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USS Cherokee (1859)
USS Cherokee 1864
Career Naval jack of the United States (1865–1867)
Namesake: Cherokee Tribe
Laid down: 1859
Acquired: 1864
Commissioned: April 1864
Decommissioned: 1865
Renamed: Ancud
Fate: Wrecked 1889
Career (Chile) Naval Jack of Chile
Name: Ancud
Namesake: Ship Ancud (1843)
Operator: Chilean Navy
Commissioned: 1865
Decommissioned: 1878
Fate: Sunk near Chiloé, on 25 August 1889
General characteristics
Displacement: 606 ton
Length: 194.5 ft (59.3 m)
Beam: 25 ft (7.6 m)
Draught: 11.5 ft (3.5 m)
Speed: 13 kt
Complement: 92
Armour: 2 x 20-pdr. r., 4 x 24-pdr. sb.

The USS Cherokee was a 606 ton screw steam gunboat in the US Navy during the American Civil War ship. The ship later served in the Chilean Navy.

Captured blockade runnerEdit

The ship was built in 1859 at Renfrew, Scotland, for commercial employment. Under the name Thistle she was used as a blockade runner and in late January 1863 successfully ran through the Federal blockade into Charleston, South Carolina, a favorite port for blockade runners at the time. She ran aground while attempting to leave port a month later.The ship was salvaged, sold to another owner and renamed Cherokee. On 8 May 1863, she again attempted to an outbound passage, but was captured by USS Canandaigua. Prior to delivery to the Boston Prize Court on 7 July, she was used in the search for the Confederate raider CSS Tacony.

US Navy ServiceEdit

After condemnation, Cherokee was purchased by the Government, outfitted at Boston Navy Yard, and commissioned 21 April 1864, Acting Volunteer Lieutenant J. F. Nickels in command.

Cherokee sailed from Boston 11 May 1864, bound for duty off the coast of North Carolina with the North Atlantic Blockading Squadron. In addition to contributing to Union victory by cutting the Confederacy off from overseas sources of supply, this squadron repeatedly bombarded coastal defenses, and cooperated with the Army in amphibious expeditions up the many bays, inlets, and rivers of the serrated coast.

Cherokee's operations included the capture of blockade runner Emma Henry 8 December 1864, and bombardments at Fort Fisher, North Carolina in December and January 1865. She participated in the two assaults that finally captured Fort Fisher, thus closing the port of Wilmington, N.C., to blockade-running.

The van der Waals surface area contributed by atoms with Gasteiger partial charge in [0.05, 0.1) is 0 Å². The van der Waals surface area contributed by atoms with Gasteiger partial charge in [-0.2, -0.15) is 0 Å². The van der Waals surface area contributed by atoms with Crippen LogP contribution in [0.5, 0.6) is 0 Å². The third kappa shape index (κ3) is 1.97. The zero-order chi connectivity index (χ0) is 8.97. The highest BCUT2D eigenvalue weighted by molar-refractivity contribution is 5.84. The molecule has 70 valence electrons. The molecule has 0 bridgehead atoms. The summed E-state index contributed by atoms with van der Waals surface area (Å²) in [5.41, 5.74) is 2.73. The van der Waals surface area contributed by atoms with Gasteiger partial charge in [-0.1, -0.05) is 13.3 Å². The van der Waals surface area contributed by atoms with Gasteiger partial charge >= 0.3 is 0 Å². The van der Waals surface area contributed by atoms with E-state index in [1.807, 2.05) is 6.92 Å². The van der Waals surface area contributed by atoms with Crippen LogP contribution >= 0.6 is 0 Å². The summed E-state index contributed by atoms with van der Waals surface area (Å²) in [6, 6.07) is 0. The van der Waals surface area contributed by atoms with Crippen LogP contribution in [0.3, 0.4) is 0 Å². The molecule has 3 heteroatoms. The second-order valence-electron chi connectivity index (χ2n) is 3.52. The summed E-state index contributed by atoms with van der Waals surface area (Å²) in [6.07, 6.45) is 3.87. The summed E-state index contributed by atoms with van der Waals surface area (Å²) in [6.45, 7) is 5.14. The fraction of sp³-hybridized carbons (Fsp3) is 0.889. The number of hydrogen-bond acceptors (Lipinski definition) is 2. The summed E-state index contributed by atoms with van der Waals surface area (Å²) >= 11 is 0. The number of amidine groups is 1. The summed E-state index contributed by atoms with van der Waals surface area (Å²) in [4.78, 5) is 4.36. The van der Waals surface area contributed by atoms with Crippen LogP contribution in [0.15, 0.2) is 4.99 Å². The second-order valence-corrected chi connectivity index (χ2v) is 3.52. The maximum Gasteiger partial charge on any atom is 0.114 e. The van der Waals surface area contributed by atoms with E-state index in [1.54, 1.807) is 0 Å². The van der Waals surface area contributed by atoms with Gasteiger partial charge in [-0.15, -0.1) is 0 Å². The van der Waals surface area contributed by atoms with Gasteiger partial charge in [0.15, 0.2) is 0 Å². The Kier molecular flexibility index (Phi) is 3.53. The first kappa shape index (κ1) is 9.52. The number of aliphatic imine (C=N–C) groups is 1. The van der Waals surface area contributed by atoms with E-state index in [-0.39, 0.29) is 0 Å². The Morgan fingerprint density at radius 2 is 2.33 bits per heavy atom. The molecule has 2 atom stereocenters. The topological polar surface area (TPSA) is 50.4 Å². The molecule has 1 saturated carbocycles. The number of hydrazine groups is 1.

On 30 January she was ordered close inshore at New Inlet to reconnoiter the Half Moon Battery, where she discovered a large party of Confederates approaching the fortifications recently secured by Union troops. Cherokee threw heavy fire ashore, which drove the Confederates away after three determined rushes at the Union lines.

In February 1865, Cherokee joined the East Gulf Blockading Squadron, and patrolled against blockade runners between Key West and Havana until the close of the war. Cherokee was sent north after the conclusion of the Civil War and was decommissioned at Boston 23 June 1865, and sold there 1 August 1865.

Chilean NavyEdit

In 1866 Cherokee returned to civilian trades. In 1868 the steamer was sold to the Chilean Government. She served Chile's Navy for a decade under the name Ancud and spent another decade as a merchant vessel. The former Cherokee sunk off Chiloé Island, Chile, on 25 August 1889.

See alsoEdit


This article incorporates text from the public domain Dictionary of American Naval Fighting Ships. The entry can be found here.

External linksEdit

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